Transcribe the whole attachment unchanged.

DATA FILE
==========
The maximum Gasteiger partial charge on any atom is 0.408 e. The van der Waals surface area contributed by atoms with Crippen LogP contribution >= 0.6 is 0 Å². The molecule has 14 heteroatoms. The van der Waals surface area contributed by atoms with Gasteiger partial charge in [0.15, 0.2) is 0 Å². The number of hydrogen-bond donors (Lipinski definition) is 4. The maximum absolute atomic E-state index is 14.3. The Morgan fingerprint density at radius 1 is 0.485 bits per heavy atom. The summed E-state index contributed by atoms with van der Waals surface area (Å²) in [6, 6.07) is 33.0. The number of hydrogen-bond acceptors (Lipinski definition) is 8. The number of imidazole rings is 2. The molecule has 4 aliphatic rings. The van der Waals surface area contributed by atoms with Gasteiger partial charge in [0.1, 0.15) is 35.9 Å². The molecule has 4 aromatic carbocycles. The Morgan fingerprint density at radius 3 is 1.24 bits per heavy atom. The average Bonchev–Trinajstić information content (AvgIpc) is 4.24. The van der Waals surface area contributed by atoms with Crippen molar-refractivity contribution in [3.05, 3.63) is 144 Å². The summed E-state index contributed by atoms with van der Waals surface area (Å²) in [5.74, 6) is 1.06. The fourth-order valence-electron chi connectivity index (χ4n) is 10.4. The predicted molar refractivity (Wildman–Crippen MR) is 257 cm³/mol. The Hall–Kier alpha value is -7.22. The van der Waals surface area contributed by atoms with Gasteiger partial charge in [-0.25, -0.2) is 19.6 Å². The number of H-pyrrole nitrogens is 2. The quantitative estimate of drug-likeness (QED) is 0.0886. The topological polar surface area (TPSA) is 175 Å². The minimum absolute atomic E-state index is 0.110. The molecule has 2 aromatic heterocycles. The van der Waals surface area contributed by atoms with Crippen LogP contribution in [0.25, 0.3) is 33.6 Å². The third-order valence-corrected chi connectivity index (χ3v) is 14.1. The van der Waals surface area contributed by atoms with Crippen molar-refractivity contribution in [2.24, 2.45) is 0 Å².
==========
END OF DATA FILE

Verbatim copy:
The maximum Gasteiger partial charge on any atom is 0.408 e. The van der Waals surface area contributed by atoms with Crippen LogP contribution >= 0.6 is 0 Å². The molecule has 14 heteroatoms. The van der Waals surface area contributed by atoms with Gasteiger partial charge in [0.15, 0.2) is 0 Å². The number of hydrogen-bond donors (Lipinski definition) is 4. The maximum absolute atomic E-state index is 14.3. The Morgan fingerprint density at radius 1 is 0.485 bits per heavy atom. The summed E-state index contributed by atoms with van der Waals surface area (Å²) in [6, 6.07) is 33.0. The number of hydrogen-bond acceptors (Lipinski definition) is 8. The number of imidazole rings is 2. The molecule has 4 aliphatic rings. The van der Waals surface area contributed by atoms with Gasteiger partial charge in [0.1, 0.15) is 35.9 Å². The molecule has 4 aromatic carbocycles. The Morgan fingerprint density at radius 3 is 1.24 bits per heavy atom. The average Bonchev–Trinajstić information content (AvgIpc) is 4.24. The van der Waals surface area contributed by atoms with Crippen molar-refractivity contribution in [3.05, 3.63) is 144 Å². The summed E-state index contributed by atoms with van der Waals surface area (Å²) in [5.74, 6) is 1.06. The fourth-order valence-electron chi connectivity index (χ4n) is 10.4. The predicted molar refractivity (Wildman–Crippen MR) is 257 cm³/mol. The Hall–Kier alpha value is -7.22. The van der Waals surface area contributed by atoms with Gasteiger partial charge in [-0.25, -0.2) is 19.6 Å². The number of H-pyrrole nitrogens is 2. The quantitative estimate of drug-likeness (QED) is 0.0886. The topological polar surface area (TPSA) is 175 Å². The minimum absolute atomic E-state index is 0.110. The molecule has 2 aromatic heterocycles. The van der Waals surface area contributed by atoms with Crippen LogP contribution in [0.25, 0.3) is 33.6 Å². The third-order valence-corrected chi connectivity index (χ3v) is 14.1. The van der Waals surface area contributed by atoms with Crippen molar-refractivity contribution in [2.24, 2.45) is 0 Å².